In case of the present study, Canuso et al. 2018 did a very thorough job measuring suicidality with multiple different measures from the perspective of both the patient and the clinician; they used 3 scales—the Beck Scale for Suicide Ideation, the Beck Hopelessness Scale, and the Suicide Ideation and Behavior Assessment Tool, a new scale designed to be a more sensitive measure of changes in suicidal thoughts and behaviour. In principle, this is not a bad idea, because it increases the robustness of a scientific result if it can be replicated within the same study across multiple measures, and can additionally be helpful to cover the whole breadth of a construct. In the study, these 3 measures did not show any differences between groups, but the score on the suicide item of the depression questionnaire dropped more rapidly in the 4 hours after the first dose for the participants who received ketamine. As far as we can tell, this particular measure was not identified in advance in the trial protocol5 as a primary or secondary outcome, and neither was a 24-hour timepoint.

This calls for considerable caution in interpreting the finding, as the analysis was not registered in advance, and is inconsistent with other assessments of suicidal ideation—looking at the protocol in more detail, all of the specific changes in suicidality that the authors registered before the study were negative. Interestingly, it appears that some alternative outcomes were reported in the study that were, as far as we can tell, not declared in advance, such as 2-day follow up, and % of patients scoring 0 or 1 on the clinician global judgement of suicidality6; and some preregistered analyses remained unreported, such as change in Clinician-SIBAT after 4 hours, 25 days, and 81 days, and change in patient-SIBAT after 25 days.

Additional Challenges

We see some additional challenges for research in this area. First, measuring the effects of ketamine taxes our current measurement methods. Depressive symptoms are typically measured over time periods of days to weeks. We do not yet know enough about the hour-by-hour dynamics of depressive symptoms to understand the implications of shortening the timescale of these measures to just a few hours7. Researchers, including Canuso et al. 20188, have had to be creative in solving this problem and some have opted to carry over scores from symptoms that cannot change much over a short timescale (e.g. sleep, weight, appetite, libido). In doing so, we are no longer measuring the whole of the depressive syndrome as defined in current diagnostic nomenclature, which might lead to problems in terms of content validity9. It will be important for researchers to be fully transparent about specifically which items are being carried over and for how long so this can be factored into understanding their results. Complementary research into idiographic symptom dynamics and measurement methods will also help here.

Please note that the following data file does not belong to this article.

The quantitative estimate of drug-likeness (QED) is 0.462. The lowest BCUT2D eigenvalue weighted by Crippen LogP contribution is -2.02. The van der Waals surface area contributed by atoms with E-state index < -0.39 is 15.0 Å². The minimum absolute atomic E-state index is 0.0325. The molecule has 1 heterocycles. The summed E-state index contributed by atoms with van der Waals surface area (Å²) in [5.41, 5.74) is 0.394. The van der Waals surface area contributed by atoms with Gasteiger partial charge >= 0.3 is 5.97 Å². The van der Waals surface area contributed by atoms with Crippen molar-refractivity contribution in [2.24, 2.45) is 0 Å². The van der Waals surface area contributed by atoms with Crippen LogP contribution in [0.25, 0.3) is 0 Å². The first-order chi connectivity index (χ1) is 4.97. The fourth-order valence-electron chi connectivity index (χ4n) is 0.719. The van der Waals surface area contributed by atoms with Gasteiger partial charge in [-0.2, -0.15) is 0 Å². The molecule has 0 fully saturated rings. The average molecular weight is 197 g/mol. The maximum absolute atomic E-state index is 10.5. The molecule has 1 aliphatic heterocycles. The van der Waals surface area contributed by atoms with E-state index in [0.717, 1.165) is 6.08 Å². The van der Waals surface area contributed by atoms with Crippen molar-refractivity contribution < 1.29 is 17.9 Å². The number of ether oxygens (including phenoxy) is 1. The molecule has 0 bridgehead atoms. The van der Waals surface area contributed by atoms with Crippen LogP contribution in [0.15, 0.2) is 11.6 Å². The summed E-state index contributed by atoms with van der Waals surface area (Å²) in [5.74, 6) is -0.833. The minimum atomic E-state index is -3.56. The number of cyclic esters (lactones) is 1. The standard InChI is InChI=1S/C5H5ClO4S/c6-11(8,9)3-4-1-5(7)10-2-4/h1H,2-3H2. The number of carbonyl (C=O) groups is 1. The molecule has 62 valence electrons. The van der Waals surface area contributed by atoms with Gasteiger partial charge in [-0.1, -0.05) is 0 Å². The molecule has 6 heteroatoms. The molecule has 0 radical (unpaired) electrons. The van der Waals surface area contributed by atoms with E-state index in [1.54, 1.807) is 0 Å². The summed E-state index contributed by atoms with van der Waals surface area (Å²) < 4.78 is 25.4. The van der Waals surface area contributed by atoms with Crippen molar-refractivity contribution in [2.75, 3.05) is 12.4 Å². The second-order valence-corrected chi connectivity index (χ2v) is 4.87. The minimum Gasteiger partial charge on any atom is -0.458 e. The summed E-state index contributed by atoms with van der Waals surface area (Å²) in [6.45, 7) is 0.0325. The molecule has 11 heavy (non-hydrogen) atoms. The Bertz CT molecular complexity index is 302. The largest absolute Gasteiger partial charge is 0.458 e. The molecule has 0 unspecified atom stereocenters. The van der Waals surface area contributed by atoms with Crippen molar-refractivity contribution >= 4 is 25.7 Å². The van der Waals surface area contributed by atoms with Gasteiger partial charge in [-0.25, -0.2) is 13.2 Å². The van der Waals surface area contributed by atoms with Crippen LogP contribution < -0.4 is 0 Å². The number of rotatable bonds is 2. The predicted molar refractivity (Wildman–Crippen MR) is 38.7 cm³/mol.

Another difficult problem to solve in ketamine research is the powerful short-term dissociative effects it induces, which might explain the potential effects on depression symptoms a few hours after administration; note that a 4-hour dissociative drug effect is not the same thing as therapy or treatment. From a trial methodology point of view, it is also challenging to overcome the potential unblinding effects this could have. Canuso et al. give this point good airtime in their discussion and very helpfully provide clinician-rated dissociation scores 40-minutes after administration—the differences between groups are marked. Some of the key outcomes are other clinician-rated scales though, and functional unblinding is a definite concern, which could mean reported effects are overestimates. Even psychoactive placebos are not a complete solution, as few other drugs have such a potent dissociative effect. But we need to keep in mind that successful blinding is necessary by definition to successfully carry out a randomized control trial. This is by no means criticism of Canuso et al. who took this problem very seriously, and provide a much more careful discussion about the topic than most prior work. But remains a general challenge that is worth thinking about in future work.